For Educators, For Readers 6 years ago

#LoveOzYA Q&A with Scot Gardner

Scot Gardner became a writer after a chance meeting with a magazine editor while hitchhiking in eastern Australia. Magazine articles led to op-ed newspaper pieces and eventually novels. His many books, including Happy as Larry and The Dead I Know, have found local and international favour and garnered praise and awards. His latest book, Changing Gear, is out now. 

Let’s go back to the beginning…have you been telling stories since you were a kid or was writing something you fell in love with as an adult?

Both. I grew up in a family of professional storytellers. My dad worked for the biggest storytelling organisation in the Southern Hemisphere, which at the time was called the State Electricity Commission of Victoria. My mum can murder a joke from 20 paces and her dad wore drag before it was cool. Mum and Dad know how to spin a yarn and much of what I know about pacing and foreshadowing, diction, emphasis and humour I learned at the dinner table. I was 28 when I realised that skillset was transferrable to those things with pages.

Tell us about your new book.

Changing Gear is a story told by 18-year-old Merrick Hilton. He’s supposed to be studying for his final exams when his existential shit hits his existential fan and he does a runner. His postie motorbike breaks down in the Little Desert and he meets an old bloke who has been walking and living on the side of the road for 35 years. Victor has an outsider’s view of society and its machinations, a view that challenges and inspires Merrick in his search for meaning.

Did you have a favourite OzYA book when you were growing up?

No. I read non-fiction. Mostly stuff about aboriginal bushcraft, zoology and botany. The stuff we were made to read at school was from America and reading it felt like a mild form of torture. Bizarrely, the first novel that snuck under my bullshit radar was My Side of the Mountain by Jean Craighead George, about a boy with a pet falcon surviving in the wilderness. I found myself on the page.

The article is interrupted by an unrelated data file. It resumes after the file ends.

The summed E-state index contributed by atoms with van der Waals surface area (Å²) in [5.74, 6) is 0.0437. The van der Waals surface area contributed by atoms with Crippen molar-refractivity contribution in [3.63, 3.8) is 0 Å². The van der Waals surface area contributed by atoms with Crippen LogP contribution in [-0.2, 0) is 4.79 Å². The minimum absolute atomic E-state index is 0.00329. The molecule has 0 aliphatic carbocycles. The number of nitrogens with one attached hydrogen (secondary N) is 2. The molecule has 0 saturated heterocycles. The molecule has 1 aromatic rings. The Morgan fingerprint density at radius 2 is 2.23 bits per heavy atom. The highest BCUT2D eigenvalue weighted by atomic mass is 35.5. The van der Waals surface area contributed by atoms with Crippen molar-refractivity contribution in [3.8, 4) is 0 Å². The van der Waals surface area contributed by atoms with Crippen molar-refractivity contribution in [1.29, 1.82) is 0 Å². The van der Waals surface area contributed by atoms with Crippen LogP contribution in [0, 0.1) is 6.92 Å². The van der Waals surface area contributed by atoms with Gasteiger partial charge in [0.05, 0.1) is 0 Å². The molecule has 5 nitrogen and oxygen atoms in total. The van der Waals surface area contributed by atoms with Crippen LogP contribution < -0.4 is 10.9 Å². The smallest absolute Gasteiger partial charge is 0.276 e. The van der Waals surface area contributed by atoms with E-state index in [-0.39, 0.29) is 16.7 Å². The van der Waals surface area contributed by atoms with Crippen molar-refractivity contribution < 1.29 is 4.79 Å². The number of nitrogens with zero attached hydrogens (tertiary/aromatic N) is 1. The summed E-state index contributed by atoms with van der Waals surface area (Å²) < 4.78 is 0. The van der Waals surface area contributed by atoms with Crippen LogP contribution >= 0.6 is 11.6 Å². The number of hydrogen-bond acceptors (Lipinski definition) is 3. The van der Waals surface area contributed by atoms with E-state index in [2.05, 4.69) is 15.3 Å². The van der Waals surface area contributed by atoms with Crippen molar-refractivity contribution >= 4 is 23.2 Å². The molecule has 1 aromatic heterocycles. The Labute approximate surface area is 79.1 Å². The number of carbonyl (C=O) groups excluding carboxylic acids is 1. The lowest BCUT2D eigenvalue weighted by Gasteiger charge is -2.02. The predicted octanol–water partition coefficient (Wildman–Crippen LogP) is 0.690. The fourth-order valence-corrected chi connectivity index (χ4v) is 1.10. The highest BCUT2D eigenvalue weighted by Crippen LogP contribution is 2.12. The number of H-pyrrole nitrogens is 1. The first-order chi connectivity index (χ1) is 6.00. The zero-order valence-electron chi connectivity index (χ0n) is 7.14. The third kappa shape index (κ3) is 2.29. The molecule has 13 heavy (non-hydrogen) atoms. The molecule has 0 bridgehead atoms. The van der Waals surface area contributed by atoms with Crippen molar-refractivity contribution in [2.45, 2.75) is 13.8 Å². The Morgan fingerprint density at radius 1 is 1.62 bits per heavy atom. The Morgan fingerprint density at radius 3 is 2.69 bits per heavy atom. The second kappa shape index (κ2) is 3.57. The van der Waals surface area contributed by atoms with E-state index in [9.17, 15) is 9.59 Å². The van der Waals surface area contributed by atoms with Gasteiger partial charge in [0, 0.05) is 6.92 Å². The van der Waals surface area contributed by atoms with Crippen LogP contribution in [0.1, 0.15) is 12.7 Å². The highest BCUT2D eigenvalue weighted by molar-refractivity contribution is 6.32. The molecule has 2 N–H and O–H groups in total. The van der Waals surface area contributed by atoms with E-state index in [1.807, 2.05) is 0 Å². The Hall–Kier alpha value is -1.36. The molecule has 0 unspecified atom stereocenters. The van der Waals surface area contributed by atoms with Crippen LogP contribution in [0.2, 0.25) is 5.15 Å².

Did you have anyone who encouraged your love of books, reading and writing when you were younger?

No. That would have been weird. My parents forked out for the school book club and surrounded us with writing about the things we were interested in, then sent us to bed at 8:30. I liked Mrs Stephens, my year eight English teacher, and she liked my writing. In a sense, she was my first conscious audience. We had a male librarian, Richard Gubbins, who matched me up with My Side of the Mountain when I was 17. That guy knew my tastes better than I did.

What do you think sets Australian YA stories apart from those set internationally?

Australian YA is less idiosyncratic than it used to be, more urbanised and homogenous, which is a fair reflection of the Australian people. There’s a kind of cultural imperialism that drives us as writers to play down our uniqueness in exchange for mass-market appeal, meaning a lot of Australian YA I read feels like it’s Australian by publication only. Invariably, the stories that sing to me are the ones where the landscape is a rich and nuanced character and swear words can be used as terms of endearment.

Do you have a favourite bookshop or library?

I love Elizabeth’s bookshop in Fremantle, the one in South Terrace near the market. And my favourite libraries are poles apart – the State Library of Victoria for the reading room, and Geelong Library for the view.

What was the last book you read and enjoyed?

The Shepherd’s Hut by Tim Winton. A new gold standard for Australian YA.

Aside from writing, what else do you like to do to explore your creativity?

I grow things. Plants, fungi and fish. I make music: flutes and percussion. I take photos. Animals, landscape and people.

What are the best and worst pieces of writing advice you’ve received?

Worst was from an editor at a major publishing house: ‘You should write about footy.’

Best was from John Marsden, back in the day: ‘You should try writing in the first person.’

What do you love about OzYA?

The people and the books. In that order.

Changing Gear is published by Allen & Unwin. You can find out more about it here.

Visit Scot Gardner’s website here.



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